It’s normal for pets to want to be with us but teaching your dog not to follow you around the house is a good idea because it will help them become less reliant on you being present all the time. If they do follow you, don’t speak to them, make eye contact or touch them. Don’t feel mean doing this, you’re just teaching them that following you everywhere is boring! This will help them when you actually have to leave them all alone. It’s important that you don’t tell them off or to “go away” and remember to ignore unwanted behaviour and reward good behaviour.
- Don’t punish them
If you leave your dog and return to mess or destruction, don’t punish them as they can then become worried about you returning.
- Ask a friend to check in on them
Once the lockdown has been lifted and you return to work, if it is safe to do so, ask a friend or neighbour to check on your lovely pet. If they are left for long periods during the day, getting someone to check on them will allow them time to go to the toilet if needed and enjoy some interaction while you’re away.
During the corona crisis, there has been a massive increase in puppy adoption, resulting in a puppy shortage across the UK. In the first year or so, puppies are too young to be left alone for long periods during the day so it might be worth looking at doggie daycare or ask friends and family to take care of them whilst you’re away. Nevertheless, training and encouraging them to spend some time alone, will help ease the transition to a normality in which you are not around all day.
- Calming products for dogs
If your pet is very stressed when you’re not around, you might also want to consider trying products (plugins, sprays and collars) that will help your pet relax and stay stress-free. Supplements like Zylkene or Nutricalm help to promote the feeling of relaxation. Or, if your pet isn’t keen on tablets, Adaptil diffusers release pheromones that help your pets feel safe, calm and secure.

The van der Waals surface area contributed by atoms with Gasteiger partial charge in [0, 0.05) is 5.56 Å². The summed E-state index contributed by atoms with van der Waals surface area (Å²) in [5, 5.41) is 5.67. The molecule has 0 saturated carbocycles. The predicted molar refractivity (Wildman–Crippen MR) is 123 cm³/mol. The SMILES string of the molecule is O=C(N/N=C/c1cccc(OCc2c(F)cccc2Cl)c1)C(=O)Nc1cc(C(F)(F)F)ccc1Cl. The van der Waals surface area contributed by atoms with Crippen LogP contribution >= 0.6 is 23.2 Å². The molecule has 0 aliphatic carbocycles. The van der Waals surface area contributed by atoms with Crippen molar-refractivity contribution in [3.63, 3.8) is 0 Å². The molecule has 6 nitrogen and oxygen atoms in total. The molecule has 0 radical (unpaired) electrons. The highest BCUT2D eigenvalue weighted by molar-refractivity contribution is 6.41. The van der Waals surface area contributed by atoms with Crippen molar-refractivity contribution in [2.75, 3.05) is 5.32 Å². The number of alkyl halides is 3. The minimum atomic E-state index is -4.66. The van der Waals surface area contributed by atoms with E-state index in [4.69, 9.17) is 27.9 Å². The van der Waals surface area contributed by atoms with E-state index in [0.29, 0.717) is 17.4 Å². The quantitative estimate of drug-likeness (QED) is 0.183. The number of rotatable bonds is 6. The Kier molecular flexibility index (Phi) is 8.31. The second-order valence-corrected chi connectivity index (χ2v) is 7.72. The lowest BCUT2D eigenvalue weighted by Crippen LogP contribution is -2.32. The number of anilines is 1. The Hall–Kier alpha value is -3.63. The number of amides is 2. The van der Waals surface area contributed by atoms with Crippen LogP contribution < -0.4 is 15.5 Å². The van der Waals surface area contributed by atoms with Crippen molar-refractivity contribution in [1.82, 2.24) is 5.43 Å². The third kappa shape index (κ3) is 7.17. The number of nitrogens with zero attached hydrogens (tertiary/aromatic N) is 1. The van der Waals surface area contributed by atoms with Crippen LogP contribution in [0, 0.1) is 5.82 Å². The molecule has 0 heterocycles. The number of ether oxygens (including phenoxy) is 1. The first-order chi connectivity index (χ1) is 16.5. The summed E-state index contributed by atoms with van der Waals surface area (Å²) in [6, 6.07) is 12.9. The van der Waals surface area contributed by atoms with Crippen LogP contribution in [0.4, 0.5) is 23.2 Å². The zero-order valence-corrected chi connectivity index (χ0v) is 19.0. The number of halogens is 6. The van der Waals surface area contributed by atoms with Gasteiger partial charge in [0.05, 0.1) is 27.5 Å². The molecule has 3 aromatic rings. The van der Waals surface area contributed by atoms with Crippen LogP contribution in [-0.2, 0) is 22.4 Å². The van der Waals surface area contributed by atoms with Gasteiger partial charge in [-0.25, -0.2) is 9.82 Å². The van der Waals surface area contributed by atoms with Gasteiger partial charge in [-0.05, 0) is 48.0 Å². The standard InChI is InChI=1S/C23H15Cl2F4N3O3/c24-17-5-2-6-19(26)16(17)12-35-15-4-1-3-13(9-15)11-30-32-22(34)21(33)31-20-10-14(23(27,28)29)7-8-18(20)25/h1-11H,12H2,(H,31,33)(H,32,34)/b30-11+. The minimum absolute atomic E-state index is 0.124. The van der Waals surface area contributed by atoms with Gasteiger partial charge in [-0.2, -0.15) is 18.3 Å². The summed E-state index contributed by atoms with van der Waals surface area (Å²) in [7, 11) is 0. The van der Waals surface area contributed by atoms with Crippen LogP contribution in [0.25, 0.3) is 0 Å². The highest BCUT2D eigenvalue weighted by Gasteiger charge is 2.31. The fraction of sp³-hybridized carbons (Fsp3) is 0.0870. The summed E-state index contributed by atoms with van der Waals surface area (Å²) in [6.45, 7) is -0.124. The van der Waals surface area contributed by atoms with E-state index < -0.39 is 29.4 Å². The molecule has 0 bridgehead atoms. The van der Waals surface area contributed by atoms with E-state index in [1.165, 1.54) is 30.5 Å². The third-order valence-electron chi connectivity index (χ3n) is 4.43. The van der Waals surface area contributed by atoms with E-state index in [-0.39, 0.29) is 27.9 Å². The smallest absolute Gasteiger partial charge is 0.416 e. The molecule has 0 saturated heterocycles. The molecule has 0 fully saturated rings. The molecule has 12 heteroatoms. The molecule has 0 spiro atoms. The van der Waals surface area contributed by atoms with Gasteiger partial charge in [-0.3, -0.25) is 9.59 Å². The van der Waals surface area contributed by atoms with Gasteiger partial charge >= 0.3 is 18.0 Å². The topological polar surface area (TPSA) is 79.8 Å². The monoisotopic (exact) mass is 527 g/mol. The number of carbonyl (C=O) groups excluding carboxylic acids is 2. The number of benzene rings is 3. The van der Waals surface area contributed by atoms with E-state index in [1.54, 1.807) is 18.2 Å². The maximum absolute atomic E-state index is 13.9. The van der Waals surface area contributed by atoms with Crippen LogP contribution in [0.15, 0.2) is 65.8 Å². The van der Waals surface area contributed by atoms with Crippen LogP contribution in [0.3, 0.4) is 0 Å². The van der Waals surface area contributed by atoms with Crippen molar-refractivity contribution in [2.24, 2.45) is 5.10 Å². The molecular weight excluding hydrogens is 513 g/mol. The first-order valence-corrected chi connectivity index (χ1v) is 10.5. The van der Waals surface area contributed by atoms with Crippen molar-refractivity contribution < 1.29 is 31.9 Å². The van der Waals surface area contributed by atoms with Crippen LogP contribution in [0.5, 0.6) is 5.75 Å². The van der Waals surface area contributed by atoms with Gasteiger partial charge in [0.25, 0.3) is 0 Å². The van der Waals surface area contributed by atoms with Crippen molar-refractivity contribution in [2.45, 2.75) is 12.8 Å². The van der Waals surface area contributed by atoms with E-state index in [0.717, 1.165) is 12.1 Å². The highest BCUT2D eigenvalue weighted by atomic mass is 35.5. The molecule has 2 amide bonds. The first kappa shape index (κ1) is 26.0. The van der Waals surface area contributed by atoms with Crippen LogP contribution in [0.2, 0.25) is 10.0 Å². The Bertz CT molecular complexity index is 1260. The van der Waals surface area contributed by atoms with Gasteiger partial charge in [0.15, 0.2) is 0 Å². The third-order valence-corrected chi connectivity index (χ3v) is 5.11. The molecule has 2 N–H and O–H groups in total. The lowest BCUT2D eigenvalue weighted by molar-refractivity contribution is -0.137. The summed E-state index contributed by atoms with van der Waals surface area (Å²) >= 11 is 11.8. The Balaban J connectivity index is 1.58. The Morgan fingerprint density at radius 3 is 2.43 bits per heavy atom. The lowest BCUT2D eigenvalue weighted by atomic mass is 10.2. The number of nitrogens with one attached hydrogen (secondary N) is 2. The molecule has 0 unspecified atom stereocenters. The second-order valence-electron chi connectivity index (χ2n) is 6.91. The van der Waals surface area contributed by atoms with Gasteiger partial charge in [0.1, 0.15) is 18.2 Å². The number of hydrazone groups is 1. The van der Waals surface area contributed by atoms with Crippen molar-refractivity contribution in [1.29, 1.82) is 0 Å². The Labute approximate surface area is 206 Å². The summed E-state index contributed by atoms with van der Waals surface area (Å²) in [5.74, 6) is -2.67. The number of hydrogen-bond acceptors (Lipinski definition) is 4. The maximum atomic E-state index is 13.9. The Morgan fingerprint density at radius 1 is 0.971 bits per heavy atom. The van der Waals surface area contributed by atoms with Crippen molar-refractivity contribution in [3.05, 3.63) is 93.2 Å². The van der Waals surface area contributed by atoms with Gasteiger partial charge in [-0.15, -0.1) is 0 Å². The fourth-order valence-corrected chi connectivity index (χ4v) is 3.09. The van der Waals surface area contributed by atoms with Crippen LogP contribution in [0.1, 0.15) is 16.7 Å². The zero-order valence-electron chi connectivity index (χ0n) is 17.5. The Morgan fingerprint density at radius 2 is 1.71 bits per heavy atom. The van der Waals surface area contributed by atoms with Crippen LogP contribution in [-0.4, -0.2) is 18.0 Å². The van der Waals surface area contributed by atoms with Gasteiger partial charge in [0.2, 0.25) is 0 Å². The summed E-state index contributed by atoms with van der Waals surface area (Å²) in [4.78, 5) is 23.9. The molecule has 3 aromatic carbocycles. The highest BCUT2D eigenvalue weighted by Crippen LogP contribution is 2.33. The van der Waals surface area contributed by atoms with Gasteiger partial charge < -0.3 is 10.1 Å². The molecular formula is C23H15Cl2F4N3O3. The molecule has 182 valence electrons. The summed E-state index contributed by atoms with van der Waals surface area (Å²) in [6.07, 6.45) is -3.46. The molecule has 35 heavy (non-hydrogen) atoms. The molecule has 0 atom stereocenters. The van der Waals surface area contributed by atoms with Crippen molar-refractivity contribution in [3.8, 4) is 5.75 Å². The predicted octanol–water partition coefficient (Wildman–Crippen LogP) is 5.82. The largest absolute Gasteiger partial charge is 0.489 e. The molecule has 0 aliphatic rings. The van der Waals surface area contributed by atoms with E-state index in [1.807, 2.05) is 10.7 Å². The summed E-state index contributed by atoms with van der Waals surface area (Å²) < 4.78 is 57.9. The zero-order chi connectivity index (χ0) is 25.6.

Stress in Cats
Cats can often tune into their human’s feelings and since your daily routine has changed due to the lockdown, so has your cat’s. There has been a possible increase of stress related cystitis, which might be due to change of routine and diet amongst other factors. Feline urinary problems are closely related to stress, so it is important to know what symptoms to look out for and how to help your feline friends. Straining when urinating, incontinence, reduced appetite and urinating outside of the litter box are some of the signs that could indicate your cat is stressed. Some of the things you can do to help your cat relax are:
- Avoid contact with other cats
Cats are easily stressed when other cats invade their personal space, so try to stop other cats coming into the house or garden
- Balanced diet
Maintaining a consistent and balanced diet can relieve stress and get them back on the path of feeling relaxed and calm again.
- Flea and worm treatment
Keeping up to date with your flea and worming treatment is very important for our feline friends as fleas and other pesky parasites can cause higher levels of stress and discomfort both to you and your cat.
Microchipping is necessary for cats as they like to explore and venture around, so it is vital to make sure your feline companion is microchipped and the details are up to date.
- Home adjustments
Sometimes, improving your home environment can also calm your cat. Try keeping the litter box and house very clean and make sure they are well hydrated which can relieve stress and reduce or even eliminate urinary problems. Installing a microchip cat flap, in case you haven’t already, is another great idea that will keep out intruders that might stress your cat.
- Calming Products for cats
Stress & urinary health: Remember that external influences or changes in your routine have a direct impact on your cat’s state of mind and can affect your cat’s urinary health. Cystaid and Cystophan are products recommended by vets that could be very useful in preventing stress associated with cystitis. As soon as your cat shows signs of urinary stress, it is important to call your surgery so that they can help you. Your vet may advise using medication or adjusting your cat’s diet which could relieve some urinary issues and make them feel calm again.